revised by common agreement between the Prince and the National 
Council.  The Prince plays an active role in government.  He 
names the Minister of State (in effect, the Prime Minister) 
from a list of names proposed by the French Government.  He 
names as well the three Counselors of Government (of whom the 
one responsible for the interior is usually a French 
national).  Together the four compose the Government.  Each is 
responsible to the Prince.

Only the Prince may initiate legislation, although the 
18-member National Council may send proposals for legislation 
to the Government.  All legislation and the adoption of the 
budget require the Council's assent.  Elections, which are held 
every 5 years, are based on universal adult suffrage and secret 
balloting.  Two political parties are currently represented on 
the Council.  There is one independent member.

The Constitution provides for three consultative bodies.  The 
seven-member Crown Council (composed exclusively of Monegasque 
nationals) must be consulted by the Prince regarding certain 
questions of national importance.  He may choose to consult it 
on other matters as well.  The 12-member Council of State 
advises the Prince on proposed legislation and regulations.  
The 30-member Economic Council advises the Government on 
social, financial, and economic questions.  One-third of its 
members come from lists proposed by the trade union movement, 
and one-third from lists proposed by the employers' federation.

Women are active in public service.  The Mayor of Monaco and 
one member of the National Council are women.

Section 4  Governmental Attitude Regarding International and 
           Nongovernmental Investigation of Alleged Violations 
           of Human Rights

While the Government imposes no impediments to establishment or 
operation of local groups devoted to monitoring human rights, 
there are none.  There have been no requests from outside 
groups to investigate human rights conditions in Monaco.

Section 5  Discrimination Based on Race, Sex, Religion, 
           Disability, Language, or Social Status

The Constitution provides that all Monegasque nationals are 
equal before the law.  It differentiates between rights that 
are accorded nationals (including preference in employment, 
free education, and assistance to the ill or unemployed) and 
those guaranteed to all residents (e.g., freedom of religion,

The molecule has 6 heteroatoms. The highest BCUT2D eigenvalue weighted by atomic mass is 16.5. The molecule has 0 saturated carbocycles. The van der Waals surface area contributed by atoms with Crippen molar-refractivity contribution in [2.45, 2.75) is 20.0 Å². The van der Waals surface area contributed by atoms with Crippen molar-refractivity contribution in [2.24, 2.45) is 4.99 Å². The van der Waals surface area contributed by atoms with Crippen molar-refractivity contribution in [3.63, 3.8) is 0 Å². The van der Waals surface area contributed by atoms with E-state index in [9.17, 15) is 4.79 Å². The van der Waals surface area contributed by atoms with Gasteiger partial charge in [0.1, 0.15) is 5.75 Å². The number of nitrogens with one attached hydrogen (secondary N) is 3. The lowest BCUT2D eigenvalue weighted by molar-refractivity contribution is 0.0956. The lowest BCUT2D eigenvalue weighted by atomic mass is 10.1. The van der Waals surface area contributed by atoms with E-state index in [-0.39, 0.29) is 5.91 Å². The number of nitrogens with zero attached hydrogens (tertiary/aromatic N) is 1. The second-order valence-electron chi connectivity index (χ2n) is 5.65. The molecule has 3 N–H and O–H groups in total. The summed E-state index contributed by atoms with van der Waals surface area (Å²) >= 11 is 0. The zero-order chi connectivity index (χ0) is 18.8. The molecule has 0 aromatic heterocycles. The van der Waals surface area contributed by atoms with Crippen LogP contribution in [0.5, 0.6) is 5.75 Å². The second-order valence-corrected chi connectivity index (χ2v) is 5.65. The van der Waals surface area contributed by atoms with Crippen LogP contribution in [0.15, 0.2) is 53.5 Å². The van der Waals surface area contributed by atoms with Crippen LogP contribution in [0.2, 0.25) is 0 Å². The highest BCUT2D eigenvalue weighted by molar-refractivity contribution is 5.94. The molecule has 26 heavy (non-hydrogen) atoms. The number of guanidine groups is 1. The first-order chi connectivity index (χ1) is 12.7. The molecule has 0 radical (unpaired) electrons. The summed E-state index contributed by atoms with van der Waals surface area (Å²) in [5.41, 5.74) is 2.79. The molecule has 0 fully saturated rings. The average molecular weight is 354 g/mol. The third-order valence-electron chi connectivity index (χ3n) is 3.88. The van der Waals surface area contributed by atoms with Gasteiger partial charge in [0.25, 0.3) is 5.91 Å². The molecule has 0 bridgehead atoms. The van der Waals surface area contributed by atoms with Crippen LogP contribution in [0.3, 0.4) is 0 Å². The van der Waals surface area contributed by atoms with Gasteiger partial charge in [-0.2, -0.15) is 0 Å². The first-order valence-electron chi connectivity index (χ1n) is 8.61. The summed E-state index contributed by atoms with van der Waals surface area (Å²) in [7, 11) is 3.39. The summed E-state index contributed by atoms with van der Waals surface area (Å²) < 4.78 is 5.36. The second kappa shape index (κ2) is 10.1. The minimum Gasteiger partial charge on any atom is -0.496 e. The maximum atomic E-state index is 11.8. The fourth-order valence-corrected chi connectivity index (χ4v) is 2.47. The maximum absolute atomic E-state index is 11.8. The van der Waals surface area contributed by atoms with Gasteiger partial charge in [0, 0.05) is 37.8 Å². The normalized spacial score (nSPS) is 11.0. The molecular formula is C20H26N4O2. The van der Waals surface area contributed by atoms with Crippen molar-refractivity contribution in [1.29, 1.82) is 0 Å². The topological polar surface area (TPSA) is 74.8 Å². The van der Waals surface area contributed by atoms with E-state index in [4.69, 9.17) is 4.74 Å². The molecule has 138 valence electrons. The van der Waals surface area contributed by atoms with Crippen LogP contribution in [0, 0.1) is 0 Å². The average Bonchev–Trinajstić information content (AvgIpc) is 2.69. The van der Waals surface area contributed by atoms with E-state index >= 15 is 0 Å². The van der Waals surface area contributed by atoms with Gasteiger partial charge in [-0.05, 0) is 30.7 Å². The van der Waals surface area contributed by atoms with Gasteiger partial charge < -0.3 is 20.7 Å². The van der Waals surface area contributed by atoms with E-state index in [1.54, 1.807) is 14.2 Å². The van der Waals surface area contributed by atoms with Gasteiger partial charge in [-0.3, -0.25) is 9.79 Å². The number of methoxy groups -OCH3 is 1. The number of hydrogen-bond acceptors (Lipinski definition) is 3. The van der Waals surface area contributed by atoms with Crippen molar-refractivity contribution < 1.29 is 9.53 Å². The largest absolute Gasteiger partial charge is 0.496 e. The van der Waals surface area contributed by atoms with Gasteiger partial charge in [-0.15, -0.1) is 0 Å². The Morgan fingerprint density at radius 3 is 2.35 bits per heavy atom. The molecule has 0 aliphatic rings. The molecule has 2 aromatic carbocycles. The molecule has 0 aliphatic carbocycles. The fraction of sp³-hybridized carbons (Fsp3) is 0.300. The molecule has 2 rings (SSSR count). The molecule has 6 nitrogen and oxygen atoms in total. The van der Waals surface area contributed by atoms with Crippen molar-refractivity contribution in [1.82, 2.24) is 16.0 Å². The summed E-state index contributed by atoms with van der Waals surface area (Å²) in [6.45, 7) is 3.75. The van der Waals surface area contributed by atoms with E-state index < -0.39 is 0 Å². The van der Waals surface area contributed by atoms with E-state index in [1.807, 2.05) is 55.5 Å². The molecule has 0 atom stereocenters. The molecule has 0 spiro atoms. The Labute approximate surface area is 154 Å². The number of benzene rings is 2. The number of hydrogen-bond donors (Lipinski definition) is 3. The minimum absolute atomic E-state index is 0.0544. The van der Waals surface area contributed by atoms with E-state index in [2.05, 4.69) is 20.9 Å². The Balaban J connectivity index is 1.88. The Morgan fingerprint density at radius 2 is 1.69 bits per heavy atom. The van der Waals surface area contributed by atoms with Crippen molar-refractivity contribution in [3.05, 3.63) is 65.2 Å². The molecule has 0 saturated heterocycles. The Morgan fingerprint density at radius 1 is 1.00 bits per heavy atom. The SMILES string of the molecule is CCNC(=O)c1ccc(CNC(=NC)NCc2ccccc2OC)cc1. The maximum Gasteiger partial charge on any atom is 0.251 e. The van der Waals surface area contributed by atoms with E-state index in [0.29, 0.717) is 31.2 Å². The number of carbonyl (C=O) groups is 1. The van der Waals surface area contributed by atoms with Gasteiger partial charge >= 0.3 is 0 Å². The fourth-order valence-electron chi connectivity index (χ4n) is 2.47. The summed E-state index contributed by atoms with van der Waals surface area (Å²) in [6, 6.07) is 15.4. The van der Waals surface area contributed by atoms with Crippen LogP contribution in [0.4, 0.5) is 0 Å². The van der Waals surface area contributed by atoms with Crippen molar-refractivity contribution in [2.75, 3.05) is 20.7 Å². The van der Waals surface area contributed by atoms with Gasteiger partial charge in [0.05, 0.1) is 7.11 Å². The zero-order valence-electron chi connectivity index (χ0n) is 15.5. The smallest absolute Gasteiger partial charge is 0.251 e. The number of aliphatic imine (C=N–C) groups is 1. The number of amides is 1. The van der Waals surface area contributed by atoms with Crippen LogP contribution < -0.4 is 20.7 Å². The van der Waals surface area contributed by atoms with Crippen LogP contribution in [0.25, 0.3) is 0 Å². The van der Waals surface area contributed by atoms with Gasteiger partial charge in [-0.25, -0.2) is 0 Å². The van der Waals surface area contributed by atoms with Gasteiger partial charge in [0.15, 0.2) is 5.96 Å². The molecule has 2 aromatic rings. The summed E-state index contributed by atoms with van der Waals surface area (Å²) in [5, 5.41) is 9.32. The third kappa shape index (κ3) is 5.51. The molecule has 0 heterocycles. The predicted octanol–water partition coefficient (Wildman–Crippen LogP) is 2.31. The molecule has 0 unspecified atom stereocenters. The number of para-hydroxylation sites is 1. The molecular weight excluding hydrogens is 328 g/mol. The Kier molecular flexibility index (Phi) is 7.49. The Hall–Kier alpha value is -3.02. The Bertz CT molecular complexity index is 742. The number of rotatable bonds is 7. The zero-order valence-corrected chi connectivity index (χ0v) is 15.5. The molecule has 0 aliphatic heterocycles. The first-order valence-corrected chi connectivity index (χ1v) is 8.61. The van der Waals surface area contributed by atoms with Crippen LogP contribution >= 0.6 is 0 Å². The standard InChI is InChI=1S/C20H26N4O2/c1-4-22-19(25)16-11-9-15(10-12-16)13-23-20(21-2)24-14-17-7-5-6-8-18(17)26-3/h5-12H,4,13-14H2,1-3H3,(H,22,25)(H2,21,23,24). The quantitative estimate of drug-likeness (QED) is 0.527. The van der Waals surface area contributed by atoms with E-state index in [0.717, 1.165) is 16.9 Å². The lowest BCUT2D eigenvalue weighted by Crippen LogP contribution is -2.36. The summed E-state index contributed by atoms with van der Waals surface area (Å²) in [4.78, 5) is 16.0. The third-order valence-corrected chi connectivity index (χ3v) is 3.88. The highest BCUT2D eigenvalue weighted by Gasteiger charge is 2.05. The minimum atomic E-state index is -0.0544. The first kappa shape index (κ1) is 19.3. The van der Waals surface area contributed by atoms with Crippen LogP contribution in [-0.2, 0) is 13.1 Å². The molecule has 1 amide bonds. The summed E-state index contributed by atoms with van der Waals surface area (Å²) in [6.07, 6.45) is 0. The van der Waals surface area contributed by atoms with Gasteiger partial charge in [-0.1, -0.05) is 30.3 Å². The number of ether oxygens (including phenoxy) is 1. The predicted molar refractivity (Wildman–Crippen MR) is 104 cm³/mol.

inviolability of the home).

     Women

Women are fairly well represented in the professions; e.g., 
they constitute 6 of Monaco's 18 lawyers (including a former 
president of the bar), 5 of 42 physicians, and 8 of 26 
dentists.  Women are less well represented in the business 
world.  The law governing transmission of citizenship provides 
for equality of treatment between men and women who are 
Monegasque by birth.  However, women who acquire Monegasque 
nationality by naturalization cannot transmit it to their 
children, whereas naturalized male citizens can.  Reported 
instances of violence against women are rare.  Marital violence 
is strictly prohibited, and any woman who is a victim of it may 
bring criminal charges against her husband.

     Children

There is no particular pattern of abuse of children.

     People with Disabilities

The Government has mandated that public buildings provide for 
access for the disabled, and this has been largely 
accomplished.

Section 6  Worker Rights

     a.  The Right of Association

Workers have been free to form unions since the end of World 
War II.  Fewer than 10 percent of workers belong to unions, and 
relatively few of these reside in the Principality.  Unions are 
independent of both the Government and the Monegasque political 
parties.  The Monegasque Confederation of Unions is not 
affiliated with any larger labor organization.

The Constitution specifies that workers enjoy the right to 
strike in conformity with relevant legislation.  Government 
workers, however, may not strike.  No strikes of major 
consequence occurred in 1994.

     b.  The Right to Organize and Bargain Collectively

The law provides for the free exercise of union activity.  
Workers are guaranteed by law the same wages as are received by 
comparable workers in the neighboring area of France plus 5 
percent.  They are free to negotiate higher wages with their 
employers if they can.  Agreements on working conditions are 
negotiated between organizations representing employers in a 
given sector of the economy and the respective union.  
Antiunion discrimination is prohibited.  Union representatives 
can be fired only with the agreement of a commission that 
includes two members from the employers' association and two 
from the labor movement.  Allegations that an employee has been 
fired for union activity may be brought before the Labor Court, 
which can order redress such as the payment of damages with 
interest.

     c.  Prohibition of Forced or Compulsory Labor

Such practices are outlawed and do not occur.

     d.  Minimum Age for Employment of Children

The minimum age for employment is 16 years.  Special 
restrictions apply to the hiring, work-times, and other 
conditions of workers aged 16 to 18.

     e.  Acceptable Conditions of Work

The legal minimum wage for full-time work is $1,202 (6,309 
French francs) per month, which corresponds to the French 
minimum plus 5 percent.  Most workers receive more than the 
minimum.  The legal workweek is 39 hours.  Health and safety 
standards are fixed by law and government decree.  These 
standards are enforced by health and safety committees in the 
workplace and by the government Labor Inspector.

(###)

[end of document]